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Celebrity Break-Up Song

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https://static.tvtropes.org/pmwiki/pub/images/cry_me_a_river_music_pic.jpg
That's definitely not Britney Spears with Justin Timberlake in the "Cry Me a River" video
Thought I'd end up with Sean
But he wasn't a match
Wrote some songs about Ricky
Now I listen and laugh
Even almost got married
And for Pete I'm so thankful
Wish I could say "thank you" to Malcolm
'Cause he was an angel
Ariana Grande, "thank u, next"
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A major part of celebrity culture has long been celebrity couples, especially in cases of Romance on the Set, followed by the equally sensationalized celebrity breakup. It's become increasingly common, if one of those celebrities is a musician, for them to write a Break Up Song about it, since many songwriters write about their own lives. While earlier examples were less explicit about this (like from Carly Simon or Alanis Morissette), more recently this is almost expected from celebrities (cough Taylor Swift cough). These songs are almost always a Take That! to their ex, so expect accusations of adultery and proclamations of having moved on. In some cases, the songs can be more sorrowful, either by taking responsibility for the breakup or declaring they are Leaving You to Find Myself. If the celebrity being written about is also a songwriter, expect a clap-back Answer Song.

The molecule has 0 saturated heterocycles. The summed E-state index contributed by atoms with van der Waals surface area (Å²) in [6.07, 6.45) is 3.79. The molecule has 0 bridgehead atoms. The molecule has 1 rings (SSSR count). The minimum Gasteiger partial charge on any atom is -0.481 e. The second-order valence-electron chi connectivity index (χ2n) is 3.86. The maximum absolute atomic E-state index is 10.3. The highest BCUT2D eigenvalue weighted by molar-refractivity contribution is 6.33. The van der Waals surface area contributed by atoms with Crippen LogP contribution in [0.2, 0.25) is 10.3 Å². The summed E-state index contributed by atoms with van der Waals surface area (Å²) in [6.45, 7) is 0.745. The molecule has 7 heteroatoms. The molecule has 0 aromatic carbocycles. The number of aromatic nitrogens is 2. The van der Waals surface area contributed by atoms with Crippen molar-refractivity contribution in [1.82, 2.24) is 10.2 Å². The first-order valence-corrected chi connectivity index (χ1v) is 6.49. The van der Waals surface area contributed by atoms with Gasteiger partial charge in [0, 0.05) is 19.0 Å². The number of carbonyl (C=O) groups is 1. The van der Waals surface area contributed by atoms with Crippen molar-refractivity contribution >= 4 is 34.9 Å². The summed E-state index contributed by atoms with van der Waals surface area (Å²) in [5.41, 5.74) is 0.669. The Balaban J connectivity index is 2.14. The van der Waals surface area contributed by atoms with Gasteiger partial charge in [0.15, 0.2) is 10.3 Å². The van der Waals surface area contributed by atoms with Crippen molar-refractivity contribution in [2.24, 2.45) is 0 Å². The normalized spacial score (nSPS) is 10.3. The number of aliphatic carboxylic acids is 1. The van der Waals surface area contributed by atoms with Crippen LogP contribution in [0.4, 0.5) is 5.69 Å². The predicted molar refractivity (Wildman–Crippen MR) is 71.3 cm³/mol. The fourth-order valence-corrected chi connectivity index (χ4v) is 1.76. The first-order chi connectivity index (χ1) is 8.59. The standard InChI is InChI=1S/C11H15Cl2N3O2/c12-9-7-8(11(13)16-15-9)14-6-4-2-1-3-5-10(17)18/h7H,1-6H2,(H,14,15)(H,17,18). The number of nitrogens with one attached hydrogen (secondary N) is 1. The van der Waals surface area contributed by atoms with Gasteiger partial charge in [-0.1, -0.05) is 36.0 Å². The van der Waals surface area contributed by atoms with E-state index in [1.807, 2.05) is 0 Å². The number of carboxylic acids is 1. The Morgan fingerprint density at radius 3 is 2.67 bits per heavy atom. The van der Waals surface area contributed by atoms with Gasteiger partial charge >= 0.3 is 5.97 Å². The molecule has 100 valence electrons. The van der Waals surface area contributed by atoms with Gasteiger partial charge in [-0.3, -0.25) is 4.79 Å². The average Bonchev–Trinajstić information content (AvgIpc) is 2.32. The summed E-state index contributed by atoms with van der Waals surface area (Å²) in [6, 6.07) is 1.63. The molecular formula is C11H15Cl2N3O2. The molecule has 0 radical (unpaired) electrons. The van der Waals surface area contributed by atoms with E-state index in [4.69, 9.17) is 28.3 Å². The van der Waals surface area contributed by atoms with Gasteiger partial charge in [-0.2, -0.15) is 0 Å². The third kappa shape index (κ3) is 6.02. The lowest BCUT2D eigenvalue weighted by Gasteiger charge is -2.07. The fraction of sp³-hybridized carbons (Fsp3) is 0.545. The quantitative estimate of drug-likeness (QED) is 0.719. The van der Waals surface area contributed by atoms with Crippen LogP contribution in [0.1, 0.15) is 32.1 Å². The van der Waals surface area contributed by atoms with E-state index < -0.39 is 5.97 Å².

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For whatever reason, the writer of a Celebrity Breakup Song tends to be almost Always Female. This may be because Women Are Delicate, so attacking a woman seems like less fair game, while attacking a man is more allowable. Or because it's assumed that women want to get married and are therefore more devastated about the breakup, while men have Commitment Issues, so are less hurt by the breakup. Whatever the reason, these songs often double as a Female Empowerment Song.

This trope is when two famous people break up. To qualify, both people must be famous in their own right, not just the singer alone.

Sub-Trope of Break-Up Song and Creator Breakdown. Contrast with Romance on the Set. See also Celebrity Elegy.

Word of God examples only: either confirmed by the artist or stated outright in the lyrics.

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